The 2020 CARES Act – Forbearance

Here’s an update of something that’s come out from the CARES Act, which the government just created to help assist homeowners who have income that’s been really adversely affected by the Corona virus. One of the components is something called a “forbearance” and it’s not just in the CARES Act. It’s also in the fact that a lot of servicers are trying to be proactive and help people. What a forbearance means, and it is very often misinterpreted, is that you are temporarily halting the payment structure. It’s not stopping it permanently. It’s not eradicating it. It’s just temporarily doing it. And forbearance means that your payments will be stopped for a specific amount of time and it’s whatever you have agreed upon with your servicer or, if you’re going directly for some reason to Fannie Mae or Freddie Mac.

When you go into forbearance, let’s say you do a three-month forbearance, and your first payment’s due in April, right? Your first payments are due in April, May and June. So, your actual payments now are all due in July. So, if your monthly payments were $2000, $2000, $2000 – that’s $6000. Then, July – the fourth month – is $8000. You now have to pay $8,000 in July. That’s a forbearance. That is not the same as a deferment, which I’ll go over in a different video. But this is really important: forbearance is really, really important that you understand it and understand what you’re getting into. Because at the end of that four months or whatever your agreed upon time is if you cannot pay that back, you go to loan modification. Loan modifications are credit impacting and they can significantly impact your ability to borrow or buy for a long time. And I just want to make sure that you are getting the information you need.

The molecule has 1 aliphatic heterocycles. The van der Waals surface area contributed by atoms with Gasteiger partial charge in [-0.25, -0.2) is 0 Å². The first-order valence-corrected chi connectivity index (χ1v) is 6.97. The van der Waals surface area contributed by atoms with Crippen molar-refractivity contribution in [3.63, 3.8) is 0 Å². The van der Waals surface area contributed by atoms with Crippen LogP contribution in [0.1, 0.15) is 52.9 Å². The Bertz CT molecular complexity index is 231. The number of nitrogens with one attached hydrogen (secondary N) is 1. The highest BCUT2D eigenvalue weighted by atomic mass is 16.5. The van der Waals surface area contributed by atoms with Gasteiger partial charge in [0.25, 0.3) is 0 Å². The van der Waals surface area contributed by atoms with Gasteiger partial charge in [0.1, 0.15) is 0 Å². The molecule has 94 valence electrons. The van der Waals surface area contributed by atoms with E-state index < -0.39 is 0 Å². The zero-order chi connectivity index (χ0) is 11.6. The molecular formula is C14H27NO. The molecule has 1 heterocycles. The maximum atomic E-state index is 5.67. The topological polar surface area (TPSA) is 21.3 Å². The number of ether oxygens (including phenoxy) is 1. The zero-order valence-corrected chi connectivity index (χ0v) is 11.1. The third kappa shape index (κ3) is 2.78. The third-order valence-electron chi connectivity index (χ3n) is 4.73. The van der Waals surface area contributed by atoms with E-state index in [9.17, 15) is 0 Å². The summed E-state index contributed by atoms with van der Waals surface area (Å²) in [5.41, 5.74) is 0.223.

Um, the CFPB actually has a great blog on this. Because it’s a lump sum repayment, then you might have to modify your loan. This may have no benefit for you. At the end of the day, do you want to have to modify your loan if you can’t make the payments? You need to think this through and also read the paperwork that is sent to you very carefully to make sure that what you understood on the phone is really what you’re signing. The other thing is, please don’t stop making your loan payments until you’ve gotten a fully executed document agreeing to the fact that you are going to go forbearance. You can’t just willy-nilly stop making your payments. It doesn’t work that way and you should never do that because that will hurt you and that will have a credit impact and a very negative one.

So, depending on your situation, you may also be able to still qualify for a refinance. And if you can, you may need to do some debt consolidation or maybe just get cash out to give you a cushion for a short time, in case you’re afraid you may lose your job later on. I can help you with that and I can also answer whatever questions you may have on the forbearance deferral piece of it. A lot of this is a moving target and as more information comes out, I’ll be doing more updated videos.

If you have questions, let me know.